Taking a taxi is the most convenient transportation option (outside of owning your own car). Cabs will pick you up right at your door and drop you off at your destination’s door. This door-to-door service is available 24/7 and cabs will arrive within minutes of calling. You do not need to worry about finding a parking spot, paying for gas, or upkeep of a vehicle. However, that convenience comes at a cost. In Toronto, simply sitting in a cab will cost you around $4.25. After that, the average cab will charge you $1.74 for every kilometre travelled plus additional fees for time spent waiting in traffic. Taxis are best used in situations where convenience and timeliness are more important than cost. A 10 minute cab ride will usually cost more than a one hour rental from a car sharing company. We found this cool taxi calculator, the World Taximeter, that estimates the cost of your taxi ride before you decide to hop in that cab (note: it currently only includes Vancouver, Toronto and Montreal).

Car Sharing vs Public Transportation

While cabs favour convenience over cost, public modes of transportation such as buses, trains, and streetcars favour cost over convenience. Aside from walking or cycling, public transportation is the most affordable and environmentally conscious option on the list. Rates differ from city to city but for as little as $2.00 – $5.00, you can travel from one side of the city to the other. However, public transportation does have its disadvantages. Unlike the rest of the options, public transportation won’t simply take you from Point A to Point B. You will stop several times between your departing point and destination. You will most likely even have to transfer to another vehicle to get close to your destination. This can take significantly more time than the other options and will not get you from door to door.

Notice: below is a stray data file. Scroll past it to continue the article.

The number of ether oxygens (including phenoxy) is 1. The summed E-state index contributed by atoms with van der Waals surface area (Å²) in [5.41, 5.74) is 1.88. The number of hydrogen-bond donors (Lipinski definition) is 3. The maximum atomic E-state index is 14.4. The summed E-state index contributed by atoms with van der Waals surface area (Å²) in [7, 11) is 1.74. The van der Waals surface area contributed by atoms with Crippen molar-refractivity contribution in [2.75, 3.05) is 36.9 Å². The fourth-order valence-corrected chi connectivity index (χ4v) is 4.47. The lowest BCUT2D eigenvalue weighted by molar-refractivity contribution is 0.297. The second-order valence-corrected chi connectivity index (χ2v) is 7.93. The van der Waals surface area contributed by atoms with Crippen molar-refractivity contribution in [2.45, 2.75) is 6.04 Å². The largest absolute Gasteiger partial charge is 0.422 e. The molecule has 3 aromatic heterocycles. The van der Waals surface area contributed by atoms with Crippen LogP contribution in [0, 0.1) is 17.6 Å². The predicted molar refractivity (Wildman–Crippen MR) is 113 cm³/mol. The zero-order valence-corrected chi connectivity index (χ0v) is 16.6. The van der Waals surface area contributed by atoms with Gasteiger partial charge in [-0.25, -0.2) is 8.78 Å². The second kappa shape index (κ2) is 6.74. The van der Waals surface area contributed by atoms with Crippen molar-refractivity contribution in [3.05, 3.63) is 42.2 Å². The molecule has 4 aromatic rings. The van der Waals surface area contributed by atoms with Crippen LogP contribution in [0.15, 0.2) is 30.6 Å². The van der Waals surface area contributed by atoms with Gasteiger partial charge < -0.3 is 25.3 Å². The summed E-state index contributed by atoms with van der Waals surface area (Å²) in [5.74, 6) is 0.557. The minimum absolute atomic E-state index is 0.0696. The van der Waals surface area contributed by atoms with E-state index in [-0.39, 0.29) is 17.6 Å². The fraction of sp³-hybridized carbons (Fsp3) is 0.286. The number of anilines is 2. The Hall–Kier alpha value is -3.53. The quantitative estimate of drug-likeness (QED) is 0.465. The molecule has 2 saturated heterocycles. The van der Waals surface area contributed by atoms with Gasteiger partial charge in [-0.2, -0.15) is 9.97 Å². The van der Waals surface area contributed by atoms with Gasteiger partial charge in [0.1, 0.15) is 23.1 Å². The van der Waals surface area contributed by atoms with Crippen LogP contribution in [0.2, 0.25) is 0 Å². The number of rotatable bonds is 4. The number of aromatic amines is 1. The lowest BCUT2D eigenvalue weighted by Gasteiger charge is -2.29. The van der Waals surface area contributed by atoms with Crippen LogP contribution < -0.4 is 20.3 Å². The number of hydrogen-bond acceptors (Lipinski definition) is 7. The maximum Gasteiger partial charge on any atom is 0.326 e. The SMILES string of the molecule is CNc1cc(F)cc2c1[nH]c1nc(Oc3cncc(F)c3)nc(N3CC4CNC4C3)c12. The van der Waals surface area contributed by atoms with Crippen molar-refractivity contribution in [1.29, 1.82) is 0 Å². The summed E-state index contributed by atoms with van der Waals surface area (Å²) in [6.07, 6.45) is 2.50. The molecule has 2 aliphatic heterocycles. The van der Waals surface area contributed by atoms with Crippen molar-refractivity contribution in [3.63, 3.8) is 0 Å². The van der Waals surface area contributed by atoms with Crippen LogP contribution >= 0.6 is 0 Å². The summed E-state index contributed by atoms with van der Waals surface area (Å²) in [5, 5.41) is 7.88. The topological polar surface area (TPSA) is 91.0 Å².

Most car share members use public transportation as their main means of travel. They tend to rent from car shares when they need to go somewhere that public transportation cannot take them (or won’t within a reasonable period of time). Unlike car shares, public transportation vehicles don’t have any storage space. This is another major reason people are turning to car sharing companies as an affordable and convenient supplement to public transportation.

The Auto Insurance Implications Of Car Sharing

Most car sharing members are fully insured when driving the car sharing vehicle (of course there may be variations, so read up on what’s covered and what’s not if you sign up.). Typically, the cost of insurance will already be included in the price, and if there’s an accident, there’s no cost to the member as long as they are not at fault. If the member is deemed to be at fault, at minimum, there will likely be a deductible that needs to be paid. Many companies also offer options to reduce your deductible to $0. Even better, some car sharing members can build an insurance history. The car share company can provide you with a Letter of Insurance Coverage certifying your coverage history. Now, not all auto insurers will accept this as “insurance” experience, but some do and this can save you bundles in the future should you decide to get a vehicle of your own.